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Bats of the World

Bats of the World

by Gary L. Graham

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This eBook is best viewed on a color device.

Bats are some of the most intriguing-and ecologically important-animals on earth. In this handsomely illustrated guide, you will learn about:
- The natural history and evolution of bats
- Important identifying features
- Habitats, migration patterns, and common mating practices
- The status of


This eBook is best viewed on a color device.

Bats are some of the most intriguing-and ecologically important-animals on earth. In this handsomely illustrated guide, you will learn about:
- The natural history and evolution of bats
- Important identifying features
- Habitats, migration patterns, and common mating practices
- The status of various endangered bat species

Perfect for both experienced and novice bat watchers, Bats of the World is an invaluable resource for understanding the significance of bats in our world.

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St. Martin's Press
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A Golden Guide from St. Martin's Press
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Bats of the World

A Golden Guide from St. Martin's Press

By Gary L. Graham, Fiona A. Reid

St. Martin's Press

Copyright © 2002 St. Martin's Press
All rights reserved.
ISBN: 978-1-58238-134-3



BATS ARE IMPORTANT to our world. Over the last few decades, much has been learned about how bats help keep our environment healthy. Many species of bats, such as those known as flying foxes, are also surprisingly appealing and intelligent. Ironically, though, bats continue to be among the most misunderstood and feared of all our wildlife. This fear and ignorance have contributed to the almost total destruction of several bat species and threatened the existence of many others. Such losses can seriously harm ecosystems and reduce the quality of life for many living things, including humans. But with our help, bats can continue to function beneficially in nature.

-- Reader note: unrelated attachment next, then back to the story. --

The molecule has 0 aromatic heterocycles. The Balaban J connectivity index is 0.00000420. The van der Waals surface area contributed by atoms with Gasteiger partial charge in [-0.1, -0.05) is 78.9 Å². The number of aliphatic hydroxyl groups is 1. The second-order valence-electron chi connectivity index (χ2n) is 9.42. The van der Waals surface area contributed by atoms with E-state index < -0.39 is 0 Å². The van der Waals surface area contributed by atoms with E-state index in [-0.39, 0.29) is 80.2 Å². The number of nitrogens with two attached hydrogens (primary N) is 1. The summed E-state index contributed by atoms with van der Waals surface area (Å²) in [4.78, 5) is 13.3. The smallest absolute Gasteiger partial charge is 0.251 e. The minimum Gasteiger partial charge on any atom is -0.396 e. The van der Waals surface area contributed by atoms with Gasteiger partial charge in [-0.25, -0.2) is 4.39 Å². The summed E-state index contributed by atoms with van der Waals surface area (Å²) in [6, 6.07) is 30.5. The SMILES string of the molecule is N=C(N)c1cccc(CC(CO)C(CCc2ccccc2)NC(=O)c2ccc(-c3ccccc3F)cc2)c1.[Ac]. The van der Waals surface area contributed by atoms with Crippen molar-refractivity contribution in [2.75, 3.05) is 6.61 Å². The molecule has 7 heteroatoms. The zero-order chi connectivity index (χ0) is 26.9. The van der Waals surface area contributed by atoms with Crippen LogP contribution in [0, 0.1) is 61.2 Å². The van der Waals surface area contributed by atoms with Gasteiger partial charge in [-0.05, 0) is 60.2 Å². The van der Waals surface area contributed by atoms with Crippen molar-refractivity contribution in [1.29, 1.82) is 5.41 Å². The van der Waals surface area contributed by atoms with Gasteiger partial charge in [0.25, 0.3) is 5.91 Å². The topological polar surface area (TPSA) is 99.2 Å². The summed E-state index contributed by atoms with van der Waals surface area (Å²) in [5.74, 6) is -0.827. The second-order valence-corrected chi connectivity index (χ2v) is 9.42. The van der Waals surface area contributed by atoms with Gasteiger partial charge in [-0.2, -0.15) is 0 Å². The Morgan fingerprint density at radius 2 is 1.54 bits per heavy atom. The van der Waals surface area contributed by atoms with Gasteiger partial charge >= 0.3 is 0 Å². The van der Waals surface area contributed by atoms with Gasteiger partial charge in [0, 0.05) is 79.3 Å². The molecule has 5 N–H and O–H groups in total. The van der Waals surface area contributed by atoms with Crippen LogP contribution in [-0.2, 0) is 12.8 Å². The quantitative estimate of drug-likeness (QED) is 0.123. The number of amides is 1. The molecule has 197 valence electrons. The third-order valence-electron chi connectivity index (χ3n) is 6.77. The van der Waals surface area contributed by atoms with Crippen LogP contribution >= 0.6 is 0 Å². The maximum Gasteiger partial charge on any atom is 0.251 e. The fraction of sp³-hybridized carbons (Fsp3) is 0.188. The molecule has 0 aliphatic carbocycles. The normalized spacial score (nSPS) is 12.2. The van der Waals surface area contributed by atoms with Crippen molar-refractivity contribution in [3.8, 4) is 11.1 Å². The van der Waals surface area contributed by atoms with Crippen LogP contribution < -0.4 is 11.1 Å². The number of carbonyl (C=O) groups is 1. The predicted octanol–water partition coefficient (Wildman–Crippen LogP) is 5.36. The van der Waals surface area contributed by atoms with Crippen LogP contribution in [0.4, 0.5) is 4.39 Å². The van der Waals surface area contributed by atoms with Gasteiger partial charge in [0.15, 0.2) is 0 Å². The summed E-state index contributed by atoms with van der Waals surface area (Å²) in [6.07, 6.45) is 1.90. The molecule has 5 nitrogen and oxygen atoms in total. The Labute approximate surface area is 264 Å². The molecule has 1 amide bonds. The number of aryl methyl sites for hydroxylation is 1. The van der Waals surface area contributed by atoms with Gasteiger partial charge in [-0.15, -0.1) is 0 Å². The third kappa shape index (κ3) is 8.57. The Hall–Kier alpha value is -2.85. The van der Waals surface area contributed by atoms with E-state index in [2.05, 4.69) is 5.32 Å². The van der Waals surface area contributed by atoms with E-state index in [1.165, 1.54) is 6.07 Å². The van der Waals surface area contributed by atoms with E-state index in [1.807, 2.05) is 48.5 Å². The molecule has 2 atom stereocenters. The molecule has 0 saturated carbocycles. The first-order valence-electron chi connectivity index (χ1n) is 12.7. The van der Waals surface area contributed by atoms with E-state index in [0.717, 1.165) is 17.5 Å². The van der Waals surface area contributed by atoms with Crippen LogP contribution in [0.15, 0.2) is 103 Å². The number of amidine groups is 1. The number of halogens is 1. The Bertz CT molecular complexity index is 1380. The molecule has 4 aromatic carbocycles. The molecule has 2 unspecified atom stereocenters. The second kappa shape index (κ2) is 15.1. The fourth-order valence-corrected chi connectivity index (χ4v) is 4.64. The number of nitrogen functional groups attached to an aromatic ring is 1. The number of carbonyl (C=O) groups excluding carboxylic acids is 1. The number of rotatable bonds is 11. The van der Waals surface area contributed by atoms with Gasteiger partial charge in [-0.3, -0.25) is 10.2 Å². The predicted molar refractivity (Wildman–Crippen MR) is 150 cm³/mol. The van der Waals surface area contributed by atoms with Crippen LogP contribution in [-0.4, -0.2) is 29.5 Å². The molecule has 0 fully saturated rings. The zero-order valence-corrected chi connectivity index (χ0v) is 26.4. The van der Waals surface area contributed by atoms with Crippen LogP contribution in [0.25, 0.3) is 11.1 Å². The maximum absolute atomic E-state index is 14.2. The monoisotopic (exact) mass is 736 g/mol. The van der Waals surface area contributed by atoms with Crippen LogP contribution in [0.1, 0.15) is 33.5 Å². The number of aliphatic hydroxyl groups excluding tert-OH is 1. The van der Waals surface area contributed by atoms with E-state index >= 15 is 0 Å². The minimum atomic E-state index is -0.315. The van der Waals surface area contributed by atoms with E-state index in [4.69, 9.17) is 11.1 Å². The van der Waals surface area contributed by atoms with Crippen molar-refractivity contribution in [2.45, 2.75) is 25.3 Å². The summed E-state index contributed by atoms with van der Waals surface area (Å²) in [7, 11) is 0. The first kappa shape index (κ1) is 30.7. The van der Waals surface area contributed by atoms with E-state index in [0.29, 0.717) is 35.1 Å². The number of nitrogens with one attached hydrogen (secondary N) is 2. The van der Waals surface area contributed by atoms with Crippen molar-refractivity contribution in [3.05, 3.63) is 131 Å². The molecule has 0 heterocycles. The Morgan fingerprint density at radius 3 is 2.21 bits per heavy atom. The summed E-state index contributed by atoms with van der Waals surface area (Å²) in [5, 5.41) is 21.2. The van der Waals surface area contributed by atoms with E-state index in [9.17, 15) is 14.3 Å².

BATS ARE MAMMALS, and like all other mammals, the females possess mammary glands, where milk is produced and fed to the young. Baby bats, called pups, are born alive and have to be taken care of for an extended period of time. The body of a bat (but not the wings) is covered by hair, as it is in most other mammals.

BATS FLY, which makes them unique among mammals. Although flying squirrels and flying lemurs have names that seem to indicate otherwise, these animals cannot fly. They do not have wings, and thus they can only glide. Many of the distinctive characteristics of bats are a result of their evolutionary specializations for flight.

Bats belong to the order Chiroptera, which means "hand-wing." Species in this order are divided into two suborders: Megachiroptera, which includes the various species of flying foxes, and Microchiroptera. Flying foxes have foxlike faces with large eyes. Most flying foxes do not use echolocation, a kind of natural sonar for locating prey and other objects. Megachiropteran bats are found only in the Old World (Europe, Asia, etc.). Microchiropteran bats do echolocate and are a much more diverse and widely distributed group.



BATS ARE INDEED BENEFICIAL TO US, although this is a notion that some people find difficult to accept. In many parts of the world, even today, bats are hated and feared, and they are often associated with evil and death. This is unfortunate.

Perhaps the reason for these attitudes is that most bats are small and are active mostly at night, when they are difficult to observe. People tend to fear what they do not fully understand. In contrast, where bats are large and can easily be seen during the day, they are seldom feared and are often even highly regarded.